Taking pictures of the night sky or Astrophotography is one of the many items in the bucket list of aspiring photographers. And there’s no blaming them, for it does produce some spectacular looking photos. It does, however, require a bit of skill and practice to fully master it. But with the Digital Single Lens Reflex (DSLR) cameras that we have nowadays, that isn’t much of an issue.
However, not everyone has a DSLR. Some don’t afford it and most don’t need it. It is considered to be something that only true photography enthusiasts possess and that’s kind of true. But does that mean you can’t take amazing pictures of stars if you don’t have one? Well, fortunately for you guys, no. You may now wonder what is it that almost everyone has and can take good quality pictures?
The answer is Smartphones. They surely have come a long way, to the point where in most scenarios they even take pictures that look like they’re taken from a DSLR. Samsung Galaxy S10, Google Pixel 3, Apple iPhone XS and Huawei Mate 20 Pro are currently the best camera phones out there. If you do everything right, you can end up with a photo that looks something like this:
Things You’ll Need
- Phone Tripod Stand: This ensures your phone stays in place that you’ve chosen as per your composition. Since we’ll be doing long exposure shots, it’s vital for the phone to stay in its place. You can also substitute with anything else that does the job without issues. The main purpose of to hold the phone steady in a certain position.
- Smartphone With Manual Camera Mode: Having manual control over the camera settings is a must. You should be able to manually control the Shutter Speed, ISO, and Focus. Most smartphones nowadays come with a Pro Mode in their stock camera apps that allow you to do that. You can also use third-party apps like Camera FV-5 on Android and ProCam 6 on iOS.
I wish I could stress this enough, but choosing the right location is the most important thing to get the best possible picture. You need a place where the sky is clear and there is minimal Light Pollution. This may be bad news for you city dwellers out there as night pollution is the highest in or near big cities.
However, you can check the night pollution in or near your area through this map. The red and pink areas highlight high amounts of light and are not ideal for this. However, areas away from big cities, mostly in the countryside, are indicated by yellow or green. They are good enough for this. Just pick the one nearest to you and easiest to reach.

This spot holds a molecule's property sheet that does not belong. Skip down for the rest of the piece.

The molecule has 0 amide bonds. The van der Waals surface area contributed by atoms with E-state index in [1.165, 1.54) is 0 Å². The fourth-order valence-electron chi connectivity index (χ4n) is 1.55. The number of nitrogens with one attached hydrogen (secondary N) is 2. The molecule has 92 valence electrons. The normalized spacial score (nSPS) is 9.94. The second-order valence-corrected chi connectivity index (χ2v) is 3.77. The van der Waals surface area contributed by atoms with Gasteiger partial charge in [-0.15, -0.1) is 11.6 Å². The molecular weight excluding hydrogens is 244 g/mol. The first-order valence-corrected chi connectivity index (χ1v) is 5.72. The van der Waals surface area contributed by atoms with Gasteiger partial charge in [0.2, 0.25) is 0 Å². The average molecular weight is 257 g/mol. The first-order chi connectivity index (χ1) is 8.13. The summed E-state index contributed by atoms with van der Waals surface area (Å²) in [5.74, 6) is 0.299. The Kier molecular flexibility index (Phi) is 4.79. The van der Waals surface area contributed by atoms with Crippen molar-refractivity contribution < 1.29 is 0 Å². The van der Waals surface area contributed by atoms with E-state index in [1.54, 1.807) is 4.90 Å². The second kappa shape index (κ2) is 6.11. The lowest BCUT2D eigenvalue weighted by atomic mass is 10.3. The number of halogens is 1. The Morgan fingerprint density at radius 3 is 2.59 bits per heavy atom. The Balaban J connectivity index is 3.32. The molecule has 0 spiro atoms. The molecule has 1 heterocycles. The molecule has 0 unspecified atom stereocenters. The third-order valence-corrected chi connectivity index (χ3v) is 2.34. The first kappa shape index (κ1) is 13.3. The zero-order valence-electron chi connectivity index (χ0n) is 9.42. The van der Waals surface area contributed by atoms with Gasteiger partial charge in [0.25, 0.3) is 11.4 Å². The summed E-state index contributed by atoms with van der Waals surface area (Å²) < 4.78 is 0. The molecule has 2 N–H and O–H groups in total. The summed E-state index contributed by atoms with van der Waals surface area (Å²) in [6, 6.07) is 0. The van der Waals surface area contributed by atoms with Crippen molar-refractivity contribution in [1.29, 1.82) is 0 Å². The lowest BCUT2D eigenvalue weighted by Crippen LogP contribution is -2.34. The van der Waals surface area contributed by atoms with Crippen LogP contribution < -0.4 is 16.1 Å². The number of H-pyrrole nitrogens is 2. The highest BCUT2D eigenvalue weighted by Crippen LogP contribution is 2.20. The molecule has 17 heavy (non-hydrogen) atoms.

Now that you have your ideal location, time to set up your camera. Open the camera app and have everything in manual mode. Unfortunately, you can’t change the Aperture on smartphone cameras as it’s fixed. You can, however, change it on Samsung’s Galaxy S10/S10+, Note 9 and S9/S9+. If you’re using any of these, go for the highest possible number otherwise just let it be. For smartphones with multiple cameras, go with the widest possible Focal Length as it will enable you to capture more detail in the frame.
With that done, now to the settings that matter the most. Let’s start with ISO. It is the digital light sensitivity of your camera sensor. The higher the ISO, the more your sensor is sensitive to light. Higher ISO’s may seem ideal for low-light photography, however, it does come at the cost of noisy pictures. Since your phone’s sensor is nowhere near sophisticated as the one in a DSLR, going too high with the ISO can ruin your image. I’d recommend not going more than 1600.
Next, adjust the Focus Manually. This is important as our phone cameras come with autofocus that may be handy when taking normal daytime pictures. However, while taking a shot like this, the autofocus may change at the last second and fail to focus where you intend. The trick is to focus your camera to infinity. There’s either an infinity loop sign (∞) or a picture of a landscape/mountains while adjusting focus. Set it accordingly and make sure it’s locked there.
Lastly, the Shutter Speed. It’s the time interval the shutter of the camera remains open to expose the sensor. The higher it is, the longer that interval is. You need it to be at least 15 seconds. Most phone cameras have 15 as the highest setting. However, if your phone can go higher, do try it.
Taking the Picture
With everything done, now you’re ready to actually take the picture! Prop your phone on the tripod or anything that’ll keep it stable. Position it in such a way that the sky is framed at least in the top half of the frame. You can also have a silouhette of an object or a person to make the picture that more dramatic.
When that is done, set a timer of at least 2 seconds. This is to eliminate any camera shake that may be introduced when you press the shutter button. By having a timer, the camera will have some interval to stabilize after you’ve touched it. After you press the shutter button, wait for the picture to be taken. If your shutter speed is 15 seconds, your camera will need to be left alone for 15 seconds after the shutter button is pressed to take the picture.
There you have it! You’ve successfully taken a picture of the night sky. Note that this may take multiple attempts to perfect. You may need to fiddle with some settings as all phones are different and can’t take the same picture with the same settings. Feel free to do so to get the best picture you like.
If you want to get creative and have a thing for editing then enable RAW image capturing from the settings if it’s possible. This helps you transform the picture to your liking post-production in software like Adobe Lightroom.